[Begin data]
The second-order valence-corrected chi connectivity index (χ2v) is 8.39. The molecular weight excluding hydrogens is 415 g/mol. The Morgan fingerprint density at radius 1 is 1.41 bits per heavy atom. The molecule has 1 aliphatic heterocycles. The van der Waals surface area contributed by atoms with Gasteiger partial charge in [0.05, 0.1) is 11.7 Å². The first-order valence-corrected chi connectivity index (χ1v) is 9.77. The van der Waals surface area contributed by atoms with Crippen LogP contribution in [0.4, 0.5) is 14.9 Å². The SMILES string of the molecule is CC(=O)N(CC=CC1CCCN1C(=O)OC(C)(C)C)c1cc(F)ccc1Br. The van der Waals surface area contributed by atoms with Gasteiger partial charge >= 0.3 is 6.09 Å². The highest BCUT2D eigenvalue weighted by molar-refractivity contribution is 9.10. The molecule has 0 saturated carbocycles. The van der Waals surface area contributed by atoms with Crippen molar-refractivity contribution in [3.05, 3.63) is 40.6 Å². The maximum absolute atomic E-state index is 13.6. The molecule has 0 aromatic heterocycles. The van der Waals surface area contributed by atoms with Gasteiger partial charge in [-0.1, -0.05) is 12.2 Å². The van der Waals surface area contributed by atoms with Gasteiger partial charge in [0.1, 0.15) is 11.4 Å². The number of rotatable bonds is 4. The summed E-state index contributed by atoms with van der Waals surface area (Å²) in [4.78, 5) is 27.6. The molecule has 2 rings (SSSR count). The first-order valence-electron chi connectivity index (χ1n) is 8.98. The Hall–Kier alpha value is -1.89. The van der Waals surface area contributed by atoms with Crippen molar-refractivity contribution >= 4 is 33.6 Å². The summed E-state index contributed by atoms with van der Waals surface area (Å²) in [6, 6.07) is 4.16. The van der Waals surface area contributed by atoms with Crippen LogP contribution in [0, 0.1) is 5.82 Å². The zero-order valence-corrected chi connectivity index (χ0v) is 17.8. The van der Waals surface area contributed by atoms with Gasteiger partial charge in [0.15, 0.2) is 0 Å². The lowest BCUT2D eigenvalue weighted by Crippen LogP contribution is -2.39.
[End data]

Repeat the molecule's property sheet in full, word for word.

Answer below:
The second-order valence-corrected chi connectivity index (χ2v) is 8.39. The molecular weight excluding hydrogens is 415 g/mol. The Morgan fingerprint density at radius 1 is 1.41 bits per heavy atom. The molecule has 1 aliphatic heterocycles. The van der Waals surface area contributed by atoms with Gasteiger partial charge in [0.05, 0.1) is 11.7 Å². The first-order valence-corrected chi connectivity index (χ1v) is 9.77. The van der Waals surface area contributed by atoms with Crippen LogP contribution in [0.4, 0.5) is 14.9 Å². The SMILES string of the molecule is CC(=O)N(CC=CC1CCCN1C(=O)OC(C)(C)C)c1cc(F)ccc1Br. The van der Waals surface area contributed by atoms with Gasteiger partial charge >= 0.3 is 6.09 Å². The highest BCUT2D eigenvalue weighted by molar-refractivity contribution is 9.10. The molecule has 0 saturated carbocycles. The van der Waals surface area contributed by atoms with Crippen molar-refractivity contribution in [3.05, 3.63) is 40.6 Å². The maximum absolute atomic E-state index is 13.6. The molecule has 0 aromatic heterocycles. The van der Waals surface area contributed by atoms with Gasteiger partial charge in [-0.1, -0.05) is 12.2 Å². The van der Waals surface area contributed by atoms with Gasteiger partial charge in [0.1, 0.15) is 11.4 Å². The number of rotatable bonds is 4. The summed E-state index contributed by atoms with van der Waals surface area (Å²) in [4.78, 5) is 27.6. The molecule has 2 rings (SSSR count). The first-order valence-electron chi connectivity index (χ1n) is 8.98. The Hall–Kier alpha value is -1.89. The van der Waals surface area contributed by atoms with Crippen molar-refractivity contribution >= 4 is 33.6 Å². The summed E-state index contributed by atoms with van der Waals surface area (Å²) in [6, 6.07) is 4.16. The van der Waals surface area contributed by atoms with Crippen LogP contribution in [0, 0.1) is 5.82 Å². The zero-order valence-corrected chi connectivity index (χ0v) is 17.8. The van der Waals surface area contributed by atoms with Gasteiger partial charge in [0.15, 0.2) is 0 Å². The lowest BCUT2D eigenvalue weighted by Crippen LogP contribution is -2.39.